Daily Philosophy

“There are mean states also in the sphere of feelings and emotions. Modesty is not a virtue, but the modest man too is praised. Here too one person is called intermediate and another excessive – like the shy man who is overawed at anything. The man who feels too little shame or none at all is shameless, and the intermediate man is modest. Righteous indignation is a mean between envy and spite, and they are all concerned with feelings of pain and pleasure at the experiences of our neighbors. The man who feels righteous indignation is distressed at instances of undeserved good fortune, but the envious man goes further and is distressed at any good fortune, while the spiteful man is so far from feeling distress that he actually rejoices.” – Aristotle, The Nicomachean Ethics

“The English language has the advantage of possessing two separate words for these two different aspects of labor. Labor which creates use-values and is qualitatively determined is called ‘work’ as opposed to ‘labor’; labor which creates value and is only measured quantitatively is called ‘labor’, as opposed to ‘work’.” – Karl Marx, Capital

“Thus, the coward, the rash man and the courageous man are all concerned with the same things but differ in their attitudes towards them. The two former show excess and deficiency, but the other has the right disposition and observes the mean. Rash people are impetuous, eager before the danger arrives but shifty when it is actually present; whereas courageous ones are keen at the time of action but calm beforehand.” – Aristotle, The Nicomachean Ethics

“Until philosophers are kings, or the kings and princes of this world have the spirit and power of philosophy, and political greatness and wisdom meet in one, and those commoner natures who pursue either to the exclusion of the other are compelled to stand aside, cities will never have rest from their evils – no, nor the human race, as I believe – and then only will this our State have a possibility of life and behold the light of day.” – Plato, The Republic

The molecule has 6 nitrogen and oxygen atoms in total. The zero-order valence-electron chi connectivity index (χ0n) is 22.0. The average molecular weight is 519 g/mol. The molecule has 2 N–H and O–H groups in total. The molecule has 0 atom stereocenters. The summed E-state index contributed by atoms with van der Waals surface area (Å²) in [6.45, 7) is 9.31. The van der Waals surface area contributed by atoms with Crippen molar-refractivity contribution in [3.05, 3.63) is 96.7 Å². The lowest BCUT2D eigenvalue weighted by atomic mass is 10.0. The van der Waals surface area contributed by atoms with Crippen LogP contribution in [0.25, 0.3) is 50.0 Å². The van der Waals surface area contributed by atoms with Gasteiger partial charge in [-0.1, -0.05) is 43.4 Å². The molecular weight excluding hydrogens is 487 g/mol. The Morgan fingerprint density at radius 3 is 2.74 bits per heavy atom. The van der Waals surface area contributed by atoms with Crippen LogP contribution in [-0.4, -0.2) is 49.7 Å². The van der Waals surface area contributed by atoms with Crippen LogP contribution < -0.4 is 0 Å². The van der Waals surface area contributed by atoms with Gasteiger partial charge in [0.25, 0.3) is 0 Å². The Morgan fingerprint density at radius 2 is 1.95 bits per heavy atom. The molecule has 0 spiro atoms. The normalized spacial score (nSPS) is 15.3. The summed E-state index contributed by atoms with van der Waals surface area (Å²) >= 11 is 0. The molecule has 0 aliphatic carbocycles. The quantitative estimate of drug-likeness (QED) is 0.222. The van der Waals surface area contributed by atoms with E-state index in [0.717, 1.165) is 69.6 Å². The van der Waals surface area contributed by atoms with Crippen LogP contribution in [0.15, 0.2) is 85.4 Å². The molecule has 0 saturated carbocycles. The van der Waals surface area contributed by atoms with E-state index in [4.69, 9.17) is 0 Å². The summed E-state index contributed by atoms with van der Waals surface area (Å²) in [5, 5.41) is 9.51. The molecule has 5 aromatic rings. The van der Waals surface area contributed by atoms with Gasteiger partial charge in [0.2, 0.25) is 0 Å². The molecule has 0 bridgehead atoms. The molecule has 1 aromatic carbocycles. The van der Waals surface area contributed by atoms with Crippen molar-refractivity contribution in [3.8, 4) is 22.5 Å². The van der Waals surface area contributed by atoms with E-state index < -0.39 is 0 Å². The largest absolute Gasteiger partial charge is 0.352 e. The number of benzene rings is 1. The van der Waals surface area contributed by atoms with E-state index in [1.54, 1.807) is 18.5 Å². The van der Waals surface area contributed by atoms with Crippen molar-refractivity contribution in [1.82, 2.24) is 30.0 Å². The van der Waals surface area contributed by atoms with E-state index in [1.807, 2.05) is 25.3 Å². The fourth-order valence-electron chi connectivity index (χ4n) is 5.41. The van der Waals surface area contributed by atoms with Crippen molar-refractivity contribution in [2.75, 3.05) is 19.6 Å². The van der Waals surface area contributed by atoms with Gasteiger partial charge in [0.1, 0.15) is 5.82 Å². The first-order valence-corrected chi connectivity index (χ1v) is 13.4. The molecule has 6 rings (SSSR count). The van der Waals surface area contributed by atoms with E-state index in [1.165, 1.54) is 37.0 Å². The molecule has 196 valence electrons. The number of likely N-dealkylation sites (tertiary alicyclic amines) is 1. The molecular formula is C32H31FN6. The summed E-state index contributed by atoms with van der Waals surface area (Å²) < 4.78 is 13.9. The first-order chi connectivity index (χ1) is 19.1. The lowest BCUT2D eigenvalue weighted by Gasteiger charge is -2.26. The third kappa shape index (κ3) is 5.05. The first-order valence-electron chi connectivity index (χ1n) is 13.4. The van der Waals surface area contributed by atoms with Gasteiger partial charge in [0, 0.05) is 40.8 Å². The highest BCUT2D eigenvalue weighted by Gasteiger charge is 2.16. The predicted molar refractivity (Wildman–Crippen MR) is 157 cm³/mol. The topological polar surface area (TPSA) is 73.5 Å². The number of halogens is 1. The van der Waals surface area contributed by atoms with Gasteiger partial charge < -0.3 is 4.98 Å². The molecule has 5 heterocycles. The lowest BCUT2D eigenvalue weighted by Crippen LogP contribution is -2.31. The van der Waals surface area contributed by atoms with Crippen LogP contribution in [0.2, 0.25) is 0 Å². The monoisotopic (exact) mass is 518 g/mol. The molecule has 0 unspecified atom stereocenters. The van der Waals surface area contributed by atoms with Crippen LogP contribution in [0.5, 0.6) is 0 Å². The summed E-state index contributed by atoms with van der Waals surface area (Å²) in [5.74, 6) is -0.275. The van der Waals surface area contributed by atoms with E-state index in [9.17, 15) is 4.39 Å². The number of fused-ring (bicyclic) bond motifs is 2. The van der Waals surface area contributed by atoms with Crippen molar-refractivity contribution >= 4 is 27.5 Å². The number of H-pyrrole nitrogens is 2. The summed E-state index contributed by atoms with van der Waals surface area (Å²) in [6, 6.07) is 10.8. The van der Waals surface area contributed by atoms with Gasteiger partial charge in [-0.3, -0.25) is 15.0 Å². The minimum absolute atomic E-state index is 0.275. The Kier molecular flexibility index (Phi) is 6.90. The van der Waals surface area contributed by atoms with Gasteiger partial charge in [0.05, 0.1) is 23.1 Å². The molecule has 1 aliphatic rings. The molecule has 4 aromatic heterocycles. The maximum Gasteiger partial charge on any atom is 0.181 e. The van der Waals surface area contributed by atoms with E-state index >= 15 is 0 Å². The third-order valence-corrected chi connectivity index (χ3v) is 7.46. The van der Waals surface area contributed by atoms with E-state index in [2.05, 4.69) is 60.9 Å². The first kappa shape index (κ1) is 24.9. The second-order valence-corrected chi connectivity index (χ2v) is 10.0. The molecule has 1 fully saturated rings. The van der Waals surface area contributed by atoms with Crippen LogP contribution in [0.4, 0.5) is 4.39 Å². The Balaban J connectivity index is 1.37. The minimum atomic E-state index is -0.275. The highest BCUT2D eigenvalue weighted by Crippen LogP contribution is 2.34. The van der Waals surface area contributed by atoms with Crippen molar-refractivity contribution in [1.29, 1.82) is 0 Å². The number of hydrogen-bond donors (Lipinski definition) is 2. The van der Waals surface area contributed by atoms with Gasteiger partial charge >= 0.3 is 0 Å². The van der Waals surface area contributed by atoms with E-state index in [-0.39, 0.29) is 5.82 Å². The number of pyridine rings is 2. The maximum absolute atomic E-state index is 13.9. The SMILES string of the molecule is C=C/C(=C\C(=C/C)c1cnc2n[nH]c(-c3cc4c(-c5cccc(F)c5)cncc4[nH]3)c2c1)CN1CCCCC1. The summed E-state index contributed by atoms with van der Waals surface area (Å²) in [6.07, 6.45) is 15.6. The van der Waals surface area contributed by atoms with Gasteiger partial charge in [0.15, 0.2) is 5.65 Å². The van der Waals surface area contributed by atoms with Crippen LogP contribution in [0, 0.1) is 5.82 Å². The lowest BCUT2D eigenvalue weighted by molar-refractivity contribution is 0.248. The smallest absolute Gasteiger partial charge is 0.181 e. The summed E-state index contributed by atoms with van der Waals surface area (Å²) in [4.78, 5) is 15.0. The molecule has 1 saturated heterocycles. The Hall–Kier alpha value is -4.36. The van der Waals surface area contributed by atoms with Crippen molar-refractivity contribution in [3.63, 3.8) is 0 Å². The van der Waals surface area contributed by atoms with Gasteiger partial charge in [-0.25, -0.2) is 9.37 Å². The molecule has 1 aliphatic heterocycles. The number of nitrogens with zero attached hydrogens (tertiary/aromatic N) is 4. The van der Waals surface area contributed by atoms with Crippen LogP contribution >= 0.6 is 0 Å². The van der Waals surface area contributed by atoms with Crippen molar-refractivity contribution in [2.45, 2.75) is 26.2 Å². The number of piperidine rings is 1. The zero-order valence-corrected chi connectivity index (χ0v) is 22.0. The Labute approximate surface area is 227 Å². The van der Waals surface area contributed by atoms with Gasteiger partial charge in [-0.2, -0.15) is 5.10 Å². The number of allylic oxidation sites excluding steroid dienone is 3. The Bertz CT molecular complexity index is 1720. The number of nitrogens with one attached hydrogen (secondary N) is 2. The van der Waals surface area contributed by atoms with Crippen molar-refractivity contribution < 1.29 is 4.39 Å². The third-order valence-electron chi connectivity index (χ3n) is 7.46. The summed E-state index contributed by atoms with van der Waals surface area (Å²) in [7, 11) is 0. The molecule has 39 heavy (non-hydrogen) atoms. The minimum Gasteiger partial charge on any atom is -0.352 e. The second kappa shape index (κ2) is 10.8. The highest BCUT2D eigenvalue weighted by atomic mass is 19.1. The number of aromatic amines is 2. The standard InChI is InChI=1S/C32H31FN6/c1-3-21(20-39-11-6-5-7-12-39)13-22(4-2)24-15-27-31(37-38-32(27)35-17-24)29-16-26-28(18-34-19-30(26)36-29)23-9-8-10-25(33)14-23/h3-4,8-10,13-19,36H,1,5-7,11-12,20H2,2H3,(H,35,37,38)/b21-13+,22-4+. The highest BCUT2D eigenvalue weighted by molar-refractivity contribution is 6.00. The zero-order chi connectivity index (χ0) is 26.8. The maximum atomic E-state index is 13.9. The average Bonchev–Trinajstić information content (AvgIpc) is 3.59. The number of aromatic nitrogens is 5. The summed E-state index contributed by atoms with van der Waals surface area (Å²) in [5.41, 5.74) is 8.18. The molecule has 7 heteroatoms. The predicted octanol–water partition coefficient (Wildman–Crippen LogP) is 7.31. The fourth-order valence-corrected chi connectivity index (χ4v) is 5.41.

“We have seen how money is changed into capital; how through capital surplus-value is made, and from surplus-value more capital. But the accumulation of capital presupposes surplus-value; surplus-value presupposes capitalistic production; capitalistic production presupposes the pre-existence of considerable masses of capital and of labor power in the hands of producers of commodities. The whole movement, therefore, seems to turn in a vicious circle, out of which we can only get by supposing a primitive accumulation (previous accumulation of Adam Smith) preceding capitalistic accumulation; an accumulation not the result of the capitalistic mode of production, but its starting point.” – Karl Marx, Capital

“Hard-won, self-acquired, self-earned property! Do you mean the property of the petty artisan and of the small peasant, a form of property that preceded the bourgeois form? There is no need to abolish that; the development of industry has to a great extent already destroyed it and is still destroying it daily.” – Karl Marx, The Communist Manifesto

“What I preach then is, to a certain extent, the revolt of life against science, or rather against the government of science, not to destroy science – that would be high treason to humanity – but to remand it to its place so that it can never leave it again. Until now all human history has been only a perpetual and bloody immolation of millions of poor human beings in honor of some pitiless abstraction – God, country, power of State, national honor, historical rights, judicial rights, political liberty, public welfare. Such has been up today the natural, spontaneous, and inevitable movement of human societies. We cannot undo it; we must submit to it so far as the past is concerned, as we submit to all-natural fatalities. We must believe that that was the only possible way to educate the human race. For we must not deceive ourselves: even in attributing the larger part to the Machiavellian wiles of the governing classes, we have to recognize that no minority would have been powerful enough to impose all these horrible sacrifices upon the masses if there had not been in the masses themselves a dizzy spontaneous movement which pushed them on to continual self-sacrifice, now to one, now to another of these devouring abstractions, the vampires of history, ever nourished upon human blood.” – Michael Bakunin, God and the State

“No one can doubt that this world will someday be exposed to the severest struggles for the existence of mankind. In the end only the urge for self-preservation can conquer. Beneath its so-called humanity, the expression of a mixture of stupidity, cowardice, and know-it-all conceit, will melt like snow in the March sun. Mankind has grown great in eternal struggle, and only in eternal peace does it perish.” – Adolf Hitler, Mein Kampf

Published by jim

Curator of things...

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